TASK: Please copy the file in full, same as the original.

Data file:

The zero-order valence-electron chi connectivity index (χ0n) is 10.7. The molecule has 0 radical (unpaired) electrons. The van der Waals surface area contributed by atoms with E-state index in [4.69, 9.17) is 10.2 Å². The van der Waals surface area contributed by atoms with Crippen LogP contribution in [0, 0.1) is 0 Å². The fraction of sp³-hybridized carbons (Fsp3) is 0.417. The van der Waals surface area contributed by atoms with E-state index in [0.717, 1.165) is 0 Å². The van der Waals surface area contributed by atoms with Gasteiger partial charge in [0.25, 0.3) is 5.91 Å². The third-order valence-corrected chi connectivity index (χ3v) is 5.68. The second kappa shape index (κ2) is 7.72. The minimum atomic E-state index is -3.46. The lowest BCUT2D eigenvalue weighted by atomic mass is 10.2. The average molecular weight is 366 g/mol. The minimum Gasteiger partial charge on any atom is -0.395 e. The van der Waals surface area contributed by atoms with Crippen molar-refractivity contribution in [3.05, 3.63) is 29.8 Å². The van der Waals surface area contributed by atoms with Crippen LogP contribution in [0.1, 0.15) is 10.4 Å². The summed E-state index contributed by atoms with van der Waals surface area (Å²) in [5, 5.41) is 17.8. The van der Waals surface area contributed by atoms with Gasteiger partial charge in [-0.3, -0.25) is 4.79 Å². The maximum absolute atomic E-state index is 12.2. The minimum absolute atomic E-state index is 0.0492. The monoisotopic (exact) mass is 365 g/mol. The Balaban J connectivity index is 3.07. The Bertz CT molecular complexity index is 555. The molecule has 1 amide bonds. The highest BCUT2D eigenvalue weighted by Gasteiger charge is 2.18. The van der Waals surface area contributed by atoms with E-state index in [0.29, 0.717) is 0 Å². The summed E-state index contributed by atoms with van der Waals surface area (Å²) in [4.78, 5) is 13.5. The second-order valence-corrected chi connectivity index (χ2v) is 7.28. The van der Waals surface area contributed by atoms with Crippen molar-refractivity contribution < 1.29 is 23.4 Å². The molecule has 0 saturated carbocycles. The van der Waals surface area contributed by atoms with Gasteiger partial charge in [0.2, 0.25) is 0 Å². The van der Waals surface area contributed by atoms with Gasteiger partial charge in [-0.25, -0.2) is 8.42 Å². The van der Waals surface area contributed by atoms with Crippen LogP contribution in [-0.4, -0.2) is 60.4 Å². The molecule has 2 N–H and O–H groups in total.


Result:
The zero-order valence-electron chi connectivity index (χ0n) is 10.7. The molecule has 0 radical (unpaired) electrons. The van der Waals surface area contributed by atoms with E-state index in [4.69, 9.17) is 10.2 Å². The van der Waals surface area contributed by atoms with Crippen LogP contribution in [0, 0.1) is 0 Å². The fraction of sp³-hybridized carbons (Fsp3) is 0.417. The van der Waals surface area contributed by atoms with E-state index in [0.717, 1.165) is 0 Å². The van der Waals surface area contributed by atoms with Gasteiger partial charge in [0.25, 0.3) is 5.91 Å². The third-order valence-corrected chi connectivity index (χ3v) is 5.68. The second kappa shape index (κ2) is 7.72. The minimum atomic E-state index is -3.46. The lowest BCUT2D eigenvalue weighted by atomic mass is 10.2. The average molecular weight is 366 g/mol. The minimum Gasteiger partial charge on any atom is -0.395 e. The van der Waals surface area contributed by atoms with Crippen molar-refractivity contribution in [3.05, 3.63) is 29.8 Å². The van der Waals surface area contributed by atoms with Crippen LogP contribution in [0.1, 0.15) is 10.4 Å². The summed E-state index contributed by atoms with van der Waals surface area (Å²) in [5, 5.41) is 17.8. The van der Waals surface area contributed by atoms with Gasteiger partial charge in [-0.3, -0.25) is 4.79 Å². The maximum absolute atomic E-state index is 12.2. The minimum absolute atomic E-state index is 0.0492. The monoisotopic (exact) mass is 365 g/mol. The Balaban J connectivity index is 3.07. The Bertz CT molecular complexity index is 555. The molecule has 1 amide bonds. The highest BCUT2D eigenvalue weighted by Gasteiger charge is 2.18. The van der Waals surface area contributed by atoms with E-state index in [0.29, 0.717) is 0 Å². The summed E-state index contributed by atoms with van der Waals surface area (Å²) in [4.78, 5) is 13.5. The second-order valence-corrected chi connectivity index (χ2v) is 7.28. The van der Waals surface area contributed by atoms with Crippen molar-refractivity contribution < 1.29 is 23.4 Å². The molecule has 0 saturated carbocycles. The van der Waals surface area contributed by atoms with Gasteiger partial charge in [0.2, 0.25) is 0 Å². The van der Waals surface area contributed by atoms with Gasteiger partial charge in [-0.25, -0.2) is 8.42 Å². The van der Waals surface area contributed by atoms with Crippen LogP contribution in [-0.4, -0.2) is 60.4 Å². The molecule has 2 N–H and O–H groups in total.